hospitalization, suggesting that his disorder could be mellowing. ” R- F” r5 Y# e’ V! oThis
means the patient’s clinical history, symptoms, and severe functional deficits
leave little doubt as to the diagnosis of Paranoid Personality Disorder
(premorbid) with schizophrenia, and there are no reasonable differential
diagnostic entities to consider as he has not been free of psychotic symptoms
for many years.

2 N& i( r. l$ e# J1 c: b+ j8 kMr.
Simpson is a very stubborn paranoid patient that has become one of the most
challenging persons any psychiatrist will ever treat. Mr. Simpson has been
hospitalized 12 times, the longest stay being 8 months.  During the hospitalizations he has received
various antipsychotic drugs. Although outpatient medication has been
prescribed, he usually stops taking it shortly after leaving the hospital. The
patient’s symptoms are continuous, and his deficits in reality testing are
particularly severe. He is totally disabled functionally with regard to work
and social interactions. After 20 years of active psychosis and 12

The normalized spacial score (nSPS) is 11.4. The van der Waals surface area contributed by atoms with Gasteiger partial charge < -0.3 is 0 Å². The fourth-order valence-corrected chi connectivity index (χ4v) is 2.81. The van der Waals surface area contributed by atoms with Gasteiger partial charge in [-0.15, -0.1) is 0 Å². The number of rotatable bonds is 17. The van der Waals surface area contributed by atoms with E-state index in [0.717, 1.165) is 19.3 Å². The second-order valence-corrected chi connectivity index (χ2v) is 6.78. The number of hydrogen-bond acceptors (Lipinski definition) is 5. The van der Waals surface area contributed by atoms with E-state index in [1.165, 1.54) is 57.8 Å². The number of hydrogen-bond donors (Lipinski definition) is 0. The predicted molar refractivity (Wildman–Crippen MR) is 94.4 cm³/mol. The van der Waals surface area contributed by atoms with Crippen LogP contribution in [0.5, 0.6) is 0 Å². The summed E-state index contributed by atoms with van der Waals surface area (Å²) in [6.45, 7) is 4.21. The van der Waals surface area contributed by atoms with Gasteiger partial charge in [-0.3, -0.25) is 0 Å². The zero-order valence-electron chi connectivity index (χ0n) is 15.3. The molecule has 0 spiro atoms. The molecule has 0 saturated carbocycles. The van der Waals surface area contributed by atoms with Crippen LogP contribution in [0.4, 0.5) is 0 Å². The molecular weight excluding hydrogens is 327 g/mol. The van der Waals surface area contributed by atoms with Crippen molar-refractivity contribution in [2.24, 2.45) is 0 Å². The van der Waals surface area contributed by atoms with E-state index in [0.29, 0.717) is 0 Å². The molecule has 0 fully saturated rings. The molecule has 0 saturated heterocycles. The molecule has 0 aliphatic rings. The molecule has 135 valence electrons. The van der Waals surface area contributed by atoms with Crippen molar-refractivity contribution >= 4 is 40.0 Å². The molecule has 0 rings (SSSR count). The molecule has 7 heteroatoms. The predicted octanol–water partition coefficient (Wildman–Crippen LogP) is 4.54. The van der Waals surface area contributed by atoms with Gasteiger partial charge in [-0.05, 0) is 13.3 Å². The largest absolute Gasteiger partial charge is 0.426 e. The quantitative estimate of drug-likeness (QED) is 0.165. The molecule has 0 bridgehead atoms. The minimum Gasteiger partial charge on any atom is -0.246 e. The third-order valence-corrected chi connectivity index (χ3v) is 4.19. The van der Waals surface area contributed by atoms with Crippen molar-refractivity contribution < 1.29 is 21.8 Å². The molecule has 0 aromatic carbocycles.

hospitalizations.4 D+ 4 g+ ?; v&
`” m

 After that, 2 S. y1 e) O& ~. Q& E* XMr. Simpson got a job as
an investment counselor at a bank, which he held for 7 months. However, he was
receiving an increasing number of distracting “signals” from
co-workers, and he became more and more suspicious and withdrawn. It was at
this time that he first reported hearing voices. He was eventually fired and
soon thereafter was hospitalized for the first time, at age 24. He has not
worked since. This event helps the diagnosis to be confirmed by the marked
disturbance in his work and social functioning and the absence of a sustained
mood disturbance or a general medical condition or use of a substance that can
account for the disturbance.) ) V: ?+
@3 Y7 % P/ i6 R / S) |3 w6 f2
s6 V$ x4 p’ uAll of Mr. Simpson’s delusions and hallucinations seem to
involve the single theme of a conspiracy to harass him.